What You Need To Know About Wait Lists

WSJ Wait listIf you’ve received a college wait list offer, you may be wondering how this will impact your decision-making process.  Here is a bit of information that may help you make some decisions!

If I get a college wait list offer, should I take it?

Most colleges require you to opt-in to accept a place on their wait list.  You should accept a space on the wait list IF you truly want to attend that college and would choose it over the other colleges to which you have been admitted.

If I accept a college wait list offer (or more than one), should I still deposit somewhere else?

YES!  You must put a deposit down by May 1 to enroll at one of the colleges that has admitted you.  Colleges will not hold your space after May 1 – they may give your spot away to a student on their wait list!  So yes, you should put a deposit down and enroll at one college by or before May 1.  If you are admitted to another school off of the wait list, you may change your mind later…..and it’s likely you will lose that first deposit.

If I accept a college wait list offer, when will I hear if I am going to get in?

Colleges offer admission to more students than they have room for, with the understanding that every admitted student will not enroll (remember – you applied to 12 colleges and got into 8 – you can’t go to all of them!).  Then they wait until after the May 1 deadline to see how many spaces they have.  THEN they start admitting from their wait lists.  It’s very unlikely that you will hear before May 1, although it’s possible.  And there’s no guarantee that you will hear SOON after May 1 – it may be July before you hear.

wait list stats (College Board)Given that each college’s “yield,” the percentage of admitted students who enroll, is mostly stable from year to year, each has a fairly accurate estimate of how many students to admit to hit their freshman class goal.  Many colleges report the number of students offered a wait list position, the number who accept and the number actually admitted – and you should take a look at this (best place to look is at the college’s profile on the College Board’s Big Future website – search for a college and click on the “Applying” tab on the left) and think about your odds as you decide whether or not to go down this road.  Princeton Review has also compiled this list based on college wait list activity for the high school Class of 2017.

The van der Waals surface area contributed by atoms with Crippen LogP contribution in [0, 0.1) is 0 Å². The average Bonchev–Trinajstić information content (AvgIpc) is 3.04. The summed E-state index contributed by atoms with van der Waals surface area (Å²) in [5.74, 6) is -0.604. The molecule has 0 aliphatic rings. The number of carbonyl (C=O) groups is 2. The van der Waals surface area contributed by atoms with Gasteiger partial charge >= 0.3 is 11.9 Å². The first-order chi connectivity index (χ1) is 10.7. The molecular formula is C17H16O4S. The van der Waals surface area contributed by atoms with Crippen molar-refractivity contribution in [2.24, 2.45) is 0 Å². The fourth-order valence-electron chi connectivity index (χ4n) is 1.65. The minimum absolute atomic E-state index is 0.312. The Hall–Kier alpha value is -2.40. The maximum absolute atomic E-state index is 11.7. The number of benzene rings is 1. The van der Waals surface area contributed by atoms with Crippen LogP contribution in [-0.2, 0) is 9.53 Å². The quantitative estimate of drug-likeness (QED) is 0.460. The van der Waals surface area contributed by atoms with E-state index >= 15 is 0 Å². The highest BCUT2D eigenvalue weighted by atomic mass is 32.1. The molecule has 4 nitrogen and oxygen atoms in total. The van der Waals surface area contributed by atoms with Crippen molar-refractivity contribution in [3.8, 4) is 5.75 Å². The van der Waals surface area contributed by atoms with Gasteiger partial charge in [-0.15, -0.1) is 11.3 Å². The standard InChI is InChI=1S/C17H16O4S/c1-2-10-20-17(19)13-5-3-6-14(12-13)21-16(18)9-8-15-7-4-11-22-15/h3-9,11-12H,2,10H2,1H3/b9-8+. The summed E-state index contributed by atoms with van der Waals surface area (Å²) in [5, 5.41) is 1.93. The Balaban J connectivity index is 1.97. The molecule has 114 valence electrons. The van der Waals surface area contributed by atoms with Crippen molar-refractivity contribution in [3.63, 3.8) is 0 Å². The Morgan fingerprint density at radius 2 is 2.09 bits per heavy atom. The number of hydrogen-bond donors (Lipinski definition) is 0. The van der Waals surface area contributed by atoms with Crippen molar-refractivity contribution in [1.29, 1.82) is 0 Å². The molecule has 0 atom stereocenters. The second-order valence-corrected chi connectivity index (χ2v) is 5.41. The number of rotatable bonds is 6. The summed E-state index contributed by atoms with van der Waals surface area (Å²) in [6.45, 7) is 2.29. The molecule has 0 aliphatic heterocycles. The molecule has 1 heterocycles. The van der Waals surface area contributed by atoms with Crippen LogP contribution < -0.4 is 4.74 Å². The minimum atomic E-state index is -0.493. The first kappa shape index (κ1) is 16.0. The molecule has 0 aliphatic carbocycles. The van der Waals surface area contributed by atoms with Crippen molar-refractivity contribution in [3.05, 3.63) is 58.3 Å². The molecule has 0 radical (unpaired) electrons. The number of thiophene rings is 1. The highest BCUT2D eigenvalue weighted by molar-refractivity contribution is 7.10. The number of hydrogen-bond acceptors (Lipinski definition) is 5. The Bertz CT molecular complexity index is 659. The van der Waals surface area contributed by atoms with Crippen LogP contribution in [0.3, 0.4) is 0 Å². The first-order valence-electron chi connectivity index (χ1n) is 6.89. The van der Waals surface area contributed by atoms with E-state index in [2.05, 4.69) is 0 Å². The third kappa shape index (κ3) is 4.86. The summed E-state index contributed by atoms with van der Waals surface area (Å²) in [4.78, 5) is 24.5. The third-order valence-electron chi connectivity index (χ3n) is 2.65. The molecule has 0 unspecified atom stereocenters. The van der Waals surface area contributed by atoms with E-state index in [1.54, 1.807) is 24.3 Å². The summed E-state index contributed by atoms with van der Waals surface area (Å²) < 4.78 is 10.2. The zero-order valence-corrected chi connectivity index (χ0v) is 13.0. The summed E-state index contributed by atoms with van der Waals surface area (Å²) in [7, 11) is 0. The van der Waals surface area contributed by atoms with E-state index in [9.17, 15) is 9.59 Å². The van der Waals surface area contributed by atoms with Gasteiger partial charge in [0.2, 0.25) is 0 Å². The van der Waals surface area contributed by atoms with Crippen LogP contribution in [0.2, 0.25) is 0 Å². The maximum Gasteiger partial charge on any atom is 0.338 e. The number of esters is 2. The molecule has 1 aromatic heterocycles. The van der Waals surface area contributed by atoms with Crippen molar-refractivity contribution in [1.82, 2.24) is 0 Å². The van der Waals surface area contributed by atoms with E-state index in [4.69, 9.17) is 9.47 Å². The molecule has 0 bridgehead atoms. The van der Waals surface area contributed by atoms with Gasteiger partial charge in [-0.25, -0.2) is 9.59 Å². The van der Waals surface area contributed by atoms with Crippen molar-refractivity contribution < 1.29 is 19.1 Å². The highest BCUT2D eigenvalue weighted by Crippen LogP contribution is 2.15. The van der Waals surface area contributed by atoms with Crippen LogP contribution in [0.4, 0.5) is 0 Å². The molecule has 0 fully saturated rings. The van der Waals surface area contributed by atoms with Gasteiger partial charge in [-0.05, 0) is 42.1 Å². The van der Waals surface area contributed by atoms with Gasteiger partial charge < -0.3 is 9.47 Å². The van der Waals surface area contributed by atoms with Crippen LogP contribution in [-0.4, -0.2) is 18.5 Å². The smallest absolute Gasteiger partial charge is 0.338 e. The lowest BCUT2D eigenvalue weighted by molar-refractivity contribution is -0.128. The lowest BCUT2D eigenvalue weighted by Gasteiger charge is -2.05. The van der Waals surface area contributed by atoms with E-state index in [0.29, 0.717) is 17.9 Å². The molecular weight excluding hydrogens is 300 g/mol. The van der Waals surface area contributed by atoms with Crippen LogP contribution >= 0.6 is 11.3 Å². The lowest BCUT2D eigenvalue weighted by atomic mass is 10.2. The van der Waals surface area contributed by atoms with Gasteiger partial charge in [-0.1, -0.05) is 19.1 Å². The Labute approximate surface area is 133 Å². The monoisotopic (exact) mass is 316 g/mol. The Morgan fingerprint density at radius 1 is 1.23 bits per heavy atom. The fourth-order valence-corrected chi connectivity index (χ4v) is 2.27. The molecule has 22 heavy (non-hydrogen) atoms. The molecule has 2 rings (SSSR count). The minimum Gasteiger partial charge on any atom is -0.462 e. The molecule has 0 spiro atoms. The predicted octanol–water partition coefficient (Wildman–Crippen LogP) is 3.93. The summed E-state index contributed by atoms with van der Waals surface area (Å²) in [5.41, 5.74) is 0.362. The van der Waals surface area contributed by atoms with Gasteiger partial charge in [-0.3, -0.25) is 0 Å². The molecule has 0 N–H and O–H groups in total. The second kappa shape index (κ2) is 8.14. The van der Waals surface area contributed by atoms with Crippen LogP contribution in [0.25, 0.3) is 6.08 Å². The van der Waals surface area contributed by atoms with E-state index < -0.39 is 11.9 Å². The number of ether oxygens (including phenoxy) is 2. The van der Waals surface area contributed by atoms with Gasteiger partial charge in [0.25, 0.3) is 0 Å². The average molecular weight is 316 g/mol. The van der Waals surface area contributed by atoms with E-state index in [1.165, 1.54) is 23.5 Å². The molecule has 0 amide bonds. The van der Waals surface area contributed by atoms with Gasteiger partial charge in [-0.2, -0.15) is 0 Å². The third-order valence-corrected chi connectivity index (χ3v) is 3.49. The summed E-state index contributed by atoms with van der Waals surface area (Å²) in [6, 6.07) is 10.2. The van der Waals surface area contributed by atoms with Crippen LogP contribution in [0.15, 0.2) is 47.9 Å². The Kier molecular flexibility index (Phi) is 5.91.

Are college wait lists ranked?  How can I move up on the wait list?

College wait lists are generally not ranked.  Most colleges use their wait list to accomplish certain institutional goals.  Remember how when you visited colleges you were told that this school and that one had students from all 50 states, and 23 countries?  And that the male-female ratio was 45-55%?  Wait lists are one way they are able to hand-select students to fulfill these different diversity sub-goals.  This may also help you understand why there is often not much you can do to increase your chances of being admitted off of the wait list.

That said, you should certainly reach out to the admissions person responsible for your area, and remind them of your strong interest in their school.  If it’s your first choice, and you would DEFINITELY enroll if you are admitted, TELL THEM THAT!

All in all, however, the best advice we can give to students on a college wait list is to choose one of the colleges that chose you!  There is a very small chance you could have the opportunity to change your mind.  But unless and until that opportunity comes – probably after May 1 – now is the time to fall in love with one school and march proudly down that path!

2 thoughts on “What You Need To Know About Wait Lists”

  1. This is really helpful…I didn’t understand the exact reason for a waitlist but the diversity part makes sense. I could see why it would be helpful to reach out to them to to let them know that you want to enroll. Thanks for sharing. 🙂


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